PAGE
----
A small, vibrating voice buzzes out a greeting to me from a patch of grass, next to the stone remains of a doorframe. I crouch down, my knees cracking in reply, until my face is level to the elegant, green blades. I locate the source of the morning salutation, a colorful winged bug, about the length of my longest finger. His limbs are electric blue and shimmer in the soft sunlight. The colors are more vibrant in this magical place, the ancient energy funneling into every living thing here. Shades and hues that don’t exist anywhere else call this place home. I observe the polite bug’s morning routine, as he preens meticulously while perched precariously upon a long blade of grass. He rubs his antennae anxiously, preparing for another day of survival. After several minutes he tires of my curious scrutiny and gives me a look of disapproval. I bid him farewell and continue up through the ruins, as a light layer of fog begins rolling in from the west.

Mourning and Memorializing

I watch the pale, orange flame of my lighter slowly caress the stick of Palo Santo protruding from the ground in front of me, where I have wedged it between two rocks. The heat gradually travels up the stick, leaving a trail of black soot and emitting a fragrant smoke that dances through the atmosphere in curling streams of gray. When the wood is sufficiently lit I blow out the flame, leaving behind a glowing ember tip, a diamond of fire. The smells of lemon and pine surround me, memories flooding my head in a jumble as synapses fire randomly in my brain. I close my eyes and watch as the movie reel plays on the backs of my eyelids. Zac and I when we were kids, smiling radiantly at each other from atop a red, plastic slide. The first time we smoked a joint together at our favorite childhood hangout, an abandoned factory, the floors filled with holes and windows shattered by well-aimed rocks. His encompassing hugs; never-ending, sweater-wrapped arms connecting above my shoulders as the top of my 5’3” head barely brushed the middle of his 6’5” frame. My best friend, the brother I never had; first cousins born a mere two months apart.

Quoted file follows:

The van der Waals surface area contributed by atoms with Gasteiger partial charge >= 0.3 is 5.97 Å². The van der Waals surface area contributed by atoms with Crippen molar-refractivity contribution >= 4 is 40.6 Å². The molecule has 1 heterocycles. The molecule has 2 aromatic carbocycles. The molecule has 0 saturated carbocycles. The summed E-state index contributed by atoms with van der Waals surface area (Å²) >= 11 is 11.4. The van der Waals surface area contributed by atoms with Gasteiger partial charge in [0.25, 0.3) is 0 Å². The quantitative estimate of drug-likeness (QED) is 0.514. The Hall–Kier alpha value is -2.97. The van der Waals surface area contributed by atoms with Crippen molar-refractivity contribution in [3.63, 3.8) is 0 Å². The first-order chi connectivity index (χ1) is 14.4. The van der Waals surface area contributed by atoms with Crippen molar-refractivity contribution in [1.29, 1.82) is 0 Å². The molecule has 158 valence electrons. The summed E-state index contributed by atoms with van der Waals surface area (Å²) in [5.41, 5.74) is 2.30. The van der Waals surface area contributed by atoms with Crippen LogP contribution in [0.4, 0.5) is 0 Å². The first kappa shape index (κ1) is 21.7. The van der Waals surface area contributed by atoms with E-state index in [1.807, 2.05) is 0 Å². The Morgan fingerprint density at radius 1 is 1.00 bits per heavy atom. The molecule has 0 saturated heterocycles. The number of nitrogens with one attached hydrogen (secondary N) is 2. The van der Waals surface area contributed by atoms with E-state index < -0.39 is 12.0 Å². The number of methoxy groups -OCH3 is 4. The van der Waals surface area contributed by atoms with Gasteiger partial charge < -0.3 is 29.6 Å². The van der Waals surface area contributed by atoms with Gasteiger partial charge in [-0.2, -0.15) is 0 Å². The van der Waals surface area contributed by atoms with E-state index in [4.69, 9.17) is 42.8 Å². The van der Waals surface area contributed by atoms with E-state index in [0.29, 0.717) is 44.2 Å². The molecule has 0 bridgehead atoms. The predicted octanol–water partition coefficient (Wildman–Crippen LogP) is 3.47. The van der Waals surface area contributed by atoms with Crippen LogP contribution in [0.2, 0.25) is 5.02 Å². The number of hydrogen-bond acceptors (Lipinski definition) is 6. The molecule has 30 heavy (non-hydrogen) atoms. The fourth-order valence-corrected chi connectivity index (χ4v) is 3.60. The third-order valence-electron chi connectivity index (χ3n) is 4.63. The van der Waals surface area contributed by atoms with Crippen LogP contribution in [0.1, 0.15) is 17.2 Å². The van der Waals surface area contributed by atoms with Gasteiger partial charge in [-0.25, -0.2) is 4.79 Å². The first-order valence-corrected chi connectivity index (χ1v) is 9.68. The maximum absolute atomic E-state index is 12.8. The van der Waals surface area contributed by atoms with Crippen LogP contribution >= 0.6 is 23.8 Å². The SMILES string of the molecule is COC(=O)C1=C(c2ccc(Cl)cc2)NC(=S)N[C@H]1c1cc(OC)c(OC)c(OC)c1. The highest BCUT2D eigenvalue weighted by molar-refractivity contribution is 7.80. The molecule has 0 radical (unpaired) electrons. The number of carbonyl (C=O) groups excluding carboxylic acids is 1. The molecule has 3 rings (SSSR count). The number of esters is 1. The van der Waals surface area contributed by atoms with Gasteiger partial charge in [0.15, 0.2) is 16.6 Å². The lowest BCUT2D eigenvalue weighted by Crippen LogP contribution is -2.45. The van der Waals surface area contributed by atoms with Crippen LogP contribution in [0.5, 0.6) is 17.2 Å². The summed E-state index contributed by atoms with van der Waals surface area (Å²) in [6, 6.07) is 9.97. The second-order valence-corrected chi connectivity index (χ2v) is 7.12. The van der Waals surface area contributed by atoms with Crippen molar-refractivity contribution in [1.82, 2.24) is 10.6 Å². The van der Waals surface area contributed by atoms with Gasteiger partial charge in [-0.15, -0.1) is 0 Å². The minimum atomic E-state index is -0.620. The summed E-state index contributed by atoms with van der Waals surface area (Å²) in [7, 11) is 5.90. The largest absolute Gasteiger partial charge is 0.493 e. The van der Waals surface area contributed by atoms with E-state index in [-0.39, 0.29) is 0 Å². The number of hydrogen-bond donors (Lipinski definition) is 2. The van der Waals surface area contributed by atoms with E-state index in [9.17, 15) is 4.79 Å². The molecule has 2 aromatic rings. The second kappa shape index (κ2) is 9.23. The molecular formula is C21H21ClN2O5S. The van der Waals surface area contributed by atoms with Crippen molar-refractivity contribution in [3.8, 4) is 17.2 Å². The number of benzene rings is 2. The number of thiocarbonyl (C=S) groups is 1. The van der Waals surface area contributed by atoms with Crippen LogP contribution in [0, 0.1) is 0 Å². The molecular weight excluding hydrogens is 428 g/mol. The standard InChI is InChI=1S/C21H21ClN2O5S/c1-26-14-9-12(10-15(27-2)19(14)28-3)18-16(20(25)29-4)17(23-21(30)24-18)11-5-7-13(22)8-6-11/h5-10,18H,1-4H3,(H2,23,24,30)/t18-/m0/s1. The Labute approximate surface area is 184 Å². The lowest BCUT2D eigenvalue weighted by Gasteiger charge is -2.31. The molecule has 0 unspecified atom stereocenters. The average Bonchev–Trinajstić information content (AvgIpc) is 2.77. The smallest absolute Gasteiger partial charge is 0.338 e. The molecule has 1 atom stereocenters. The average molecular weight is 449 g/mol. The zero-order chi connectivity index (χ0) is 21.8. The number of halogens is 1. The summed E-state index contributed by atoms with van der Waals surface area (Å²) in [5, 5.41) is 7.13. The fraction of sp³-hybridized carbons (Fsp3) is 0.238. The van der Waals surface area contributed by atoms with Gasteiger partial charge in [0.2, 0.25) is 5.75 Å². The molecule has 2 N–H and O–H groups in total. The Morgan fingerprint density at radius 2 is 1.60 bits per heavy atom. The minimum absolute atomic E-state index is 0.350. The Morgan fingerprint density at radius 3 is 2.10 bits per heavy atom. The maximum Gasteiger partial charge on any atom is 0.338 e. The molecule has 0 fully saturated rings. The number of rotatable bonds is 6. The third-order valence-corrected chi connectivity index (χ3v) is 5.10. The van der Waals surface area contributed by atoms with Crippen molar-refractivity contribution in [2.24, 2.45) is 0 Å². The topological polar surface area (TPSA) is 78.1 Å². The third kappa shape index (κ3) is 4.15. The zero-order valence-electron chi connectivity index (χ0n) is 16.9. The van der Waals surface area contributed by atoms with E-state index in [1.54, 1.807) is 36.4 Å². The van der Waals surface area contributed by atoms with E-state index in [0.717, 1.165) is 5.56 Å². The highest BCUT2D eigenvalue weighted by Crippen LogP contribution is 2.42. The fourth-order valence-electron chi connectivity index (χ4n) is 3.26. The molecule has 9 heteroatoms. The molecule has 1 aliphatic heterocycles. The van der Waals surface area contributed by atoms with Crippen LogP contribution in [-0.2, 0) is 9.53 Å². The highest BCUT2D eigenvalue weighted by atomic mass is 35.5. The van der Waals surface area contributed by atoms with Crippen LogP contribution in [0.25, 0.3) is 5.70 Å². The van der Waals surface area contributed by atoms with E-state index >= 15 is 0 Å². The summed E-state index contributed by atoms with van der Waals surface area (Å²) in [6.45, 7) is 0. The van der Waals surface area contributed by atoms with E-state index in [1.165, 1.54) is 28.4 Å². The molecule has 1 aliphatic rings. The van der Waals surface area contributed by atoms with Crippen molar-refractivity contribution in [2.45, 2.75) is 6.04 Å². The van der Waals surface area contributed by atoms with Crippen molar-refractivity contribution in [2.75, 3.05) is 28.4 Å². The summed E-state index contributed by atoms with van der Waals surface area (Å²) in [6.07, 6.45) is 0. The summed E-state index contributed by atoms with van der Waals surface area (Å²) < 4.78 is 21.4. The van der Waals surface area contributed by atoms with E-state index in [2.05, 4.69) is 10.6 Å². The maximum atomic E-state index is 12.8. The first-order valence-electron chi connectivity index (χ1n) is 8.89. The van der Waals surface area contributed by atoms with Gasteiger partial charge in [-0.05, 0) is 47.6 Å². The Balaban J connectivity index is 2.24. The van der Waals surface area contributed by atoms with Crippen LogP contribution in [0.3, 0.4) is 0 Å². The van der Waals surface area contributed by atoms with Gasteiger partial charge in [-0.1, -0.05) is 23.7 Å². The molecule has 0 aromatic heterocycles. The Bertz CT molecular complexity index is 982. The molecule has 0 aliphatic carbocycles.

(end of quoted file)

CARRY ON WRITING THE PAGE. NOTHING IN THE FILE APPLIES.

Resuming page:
I carefully open a metal Trader Joe’s mint tin and sprinkle a palmful of the contents around me in a semicircle. The slight breeze escorts the ashes gently to the ground, cradling them lovingly. “I realized quickly when I knew I should,” I croon to the ruins surrounding me, “that the world was made up of this brotherhood of man. For whatever that means.” I put all my emotion into the 4 Non Blondes song, one out of many of our favorites. My voice weeps my tears for me, the heavy, gravel weight of grief gripping my throat. Five months have passed and I still haven’t processed this unbearable loss. I still can’t stop thinking that I should have been able to save you. I still can’t help believing that if you could have made it nine more months, you would have been on the PCT with me. In my heart I know it would have healed you, just like it had done for me.

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Comments 2

  • Vince Piquet : Apr 8th

    Very well written. The circle of life takes us many places and gives us a plethora of options, however, the path we choose is always a craps shoot, even when we know the outcome will be favorable. Good luck on your journey. Fair winds and following seas.
    Vince aka The Dude, SOBO, AT, ’17/’18

  • Kevin : Apr 8th

    I still don’t understand what all these South American treks have anything to do with the PCT. Maybe TheTrek can reclassify this author and not give her a PCT tag?